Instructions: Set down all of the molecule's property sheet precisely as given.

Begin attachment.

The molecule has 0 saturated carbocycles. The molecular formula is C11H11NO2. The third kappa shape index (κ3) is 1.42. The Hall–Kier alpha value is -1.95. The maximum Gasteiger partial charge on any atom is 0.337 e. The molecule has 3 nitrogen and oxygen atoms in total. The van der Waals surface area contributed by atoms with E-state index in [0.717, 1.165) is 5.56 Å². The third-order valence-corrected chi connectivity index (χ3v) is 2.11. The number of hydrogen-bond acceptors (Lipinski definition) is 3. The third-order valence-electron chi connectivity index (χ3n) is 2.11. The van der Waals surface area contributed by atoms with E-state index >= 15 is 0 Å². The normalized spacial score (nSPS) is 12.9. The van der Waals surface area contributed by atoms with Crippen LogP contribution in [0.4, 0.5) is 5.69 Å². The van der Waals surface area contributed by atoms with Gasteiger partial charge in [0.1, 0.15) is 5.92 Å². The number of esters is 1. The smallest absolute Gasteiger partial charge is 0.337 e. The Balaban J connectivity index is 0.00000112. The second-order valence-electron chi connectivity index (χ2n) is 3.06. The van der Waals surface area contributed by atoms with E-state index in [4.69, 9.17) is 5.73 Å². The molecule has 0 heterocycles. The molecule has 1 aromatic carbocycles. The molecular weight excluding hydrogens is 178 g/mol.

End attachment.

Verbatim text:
The molecule has 0 saturated carbocycles. The molecular formula is C11H11NO2. The third kappa shape index (κ3) is 1.42. The Hall–Kier alpha value is -1.95. The maximum Gasteiger partial charge on any atom is 0.337 e. The molecule has 3 nitrogen and oxygen atoms in total. The van der Waals surface area contributed by atoms with E-state index in [0.717, 1.165) is 5.56 Å². The third-order valence-corrected chi connectivity index (χ3v) is 2.11. The number of hydrogen-bond acceptors (Lipinski definition) is 3. The third-order valence-electron chi connectivity index (χ3n) is 2.11. The van der Waals surface area contributed by atoms with E-state index >= 15 is 0 Å². The normalized spacial score (nSPS) is 12.9. The van der Waals surface area contributed by atoms with Crippen LogP contribution in [0.4, 0.5) is 5.69 Å². The van der Waals surface area contributed by atoms with Gasteiger partial charge in [0.1, 0.15) is 5.92 Å². The number of esters is 1. The smallest absolute Gasteiger partial charge is 0.337 e. The Balaban J connectivity index is 0.00000112. The second-order valence-electron chi connectivity index (χ2n) is 3.06. The van der Waals surface area contributed by atoms with E-state index in [4.69, 9.17) is 5.73 Å². The molecule has 0 heterocycles. The molecule has 1 aromatic carbocycles. The molecular weight excluding hydrogens is 178 g/mol.